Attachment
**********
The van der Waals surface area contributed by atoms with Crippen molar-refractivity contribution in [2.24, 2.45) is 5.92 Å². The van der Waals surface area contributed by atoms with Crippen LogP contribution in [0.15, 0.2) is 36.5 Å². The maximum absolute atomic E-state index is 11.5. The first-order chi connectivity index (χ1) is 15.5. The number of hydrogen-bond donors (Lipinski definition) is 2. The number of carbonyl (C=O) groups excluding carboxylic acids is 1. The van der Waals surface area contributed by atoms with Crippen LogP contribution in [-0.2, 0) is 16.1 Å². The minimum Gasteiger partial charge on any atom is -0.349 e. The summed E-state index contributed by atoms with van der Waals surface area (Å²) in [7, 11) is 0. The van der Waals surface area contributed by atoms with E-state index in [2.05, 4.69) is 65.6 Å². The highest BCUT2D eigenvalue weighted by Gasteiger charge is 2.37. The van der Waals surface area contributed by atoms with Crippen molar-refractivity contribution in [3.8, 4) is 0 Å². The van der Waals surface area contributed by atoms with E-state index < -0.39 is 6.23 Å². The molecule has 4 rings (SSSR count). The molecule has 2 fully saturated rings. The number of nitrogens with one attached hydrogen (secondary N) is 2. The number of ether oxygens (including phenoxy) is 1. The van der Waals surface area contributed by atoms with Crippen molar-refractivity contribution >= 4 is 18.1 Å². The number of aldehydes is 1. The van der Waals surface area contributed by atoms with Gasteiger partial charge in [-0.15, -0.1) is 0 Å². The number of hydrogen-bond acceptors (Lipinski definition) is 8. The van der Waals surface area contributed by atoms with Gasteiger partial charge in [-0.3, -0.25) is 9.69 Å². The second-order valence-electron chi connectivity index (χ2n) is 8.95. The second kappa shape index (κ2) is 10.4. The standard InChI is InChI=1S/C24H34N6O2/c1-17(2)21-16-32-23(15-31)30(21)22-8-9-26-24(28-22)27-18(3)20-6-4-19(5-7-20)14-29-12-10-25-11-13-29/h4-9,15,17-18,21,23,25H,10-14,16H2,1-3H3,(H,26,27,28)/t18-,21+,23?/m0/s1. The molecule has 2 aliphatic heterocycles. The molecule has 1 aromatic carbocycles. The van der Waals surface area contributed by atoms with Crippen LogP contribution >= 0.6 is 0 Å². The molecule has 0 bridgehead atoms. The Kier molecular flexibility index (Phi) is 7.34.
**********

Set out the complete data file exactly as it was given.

The van der Waals surface area contributed by atoms with Crippen molar-refractivity contribution in [2.24, 2.45) is 5.92 Å². The van der Waals surface area contributed by atoms with Crippen LogP contribution in [0.15, 0.2) is 36.5 Å². The maximum absolute atomic E-state index is 11.5. The first-order chi connectivity index (χ1) is 15.5. The number of hydrogen-bond donors (Lipinski definition) is 2. The number of carbonyl (C=O) groups excluding carboxylic acids is 1. The van der Waals surface area contributed by atoms with Crippen LogP contribution in [-0.2, 0) is 16.1 Å². The minimum Gasteiger partial charge on any atom is -0.349 e. The summed E-state index contributed by atoms with van der Waals surface area (Å²) in [7, 11) is 0. The van der Waals surface area contributed by atoms with E-state index in [2.05, 4.69) is 65.6 Å². The highest BCUT2D eigenvalue weighted by Gasteiger charge is 2.37. The van der Waals surface area contributed by atoms with Crippen molar-refractivity contribution in [3.8, 4) is 0 Å². The van der Waals surface area contributed by atoms with E-state index < -0.39 is 6.23 Å². The molecule has 4 rings (SSSR count). The molecule has 2 fully saturated rings. The number of nitrogens with one attached hydrogen (secondary N) is 2. The number of ether oxygens (including phenoxy) is 1. The van der Waals surface area contributed by atoms with Crippen molar-refractivity contribution >= 4 is 18.1 Å². The number of aldehydes is 1. The van der Waals surface area contributed by atoms with Gasteiger partial charge in [-0.15, -0.1) is 0 Å². The number of hydrogen-bond acceptors (Lipinski definition) is 8. The van der Waals surface area contributed by atoms with Gasteiger partial charge in [-0.3, -0.25) is 9.69 Å². The second-order valence-electron chi connectivity index (χ2n) is 8.95. The second kappa shape index (κ2) is 10.4. The standard InChI is InChI=1S/C24H34N6O2/c1-17(2)21-16-32-23(15-31)30(21)22-8-9-26-24(28-22)27-18(3)20-6-4-19(5-7-20)14-29-12-10-25-11-13-29/h4-9,15,17-18,21,23,25H,10-14,16H2,1-3H3,(H,26,27,28)/t18-,21+,23?/m0/s1. The molecule has 2 aliphatic heterocycles. The molecule has 1 aromatic carbocycles. The van der Waals surface area contributed by atoms with Crippen LogP contribution >= 0.6 is 0 Å². The molecule has 0 bridgehead atoms. The Kier molecular flexibility index (Phi) is 7.34.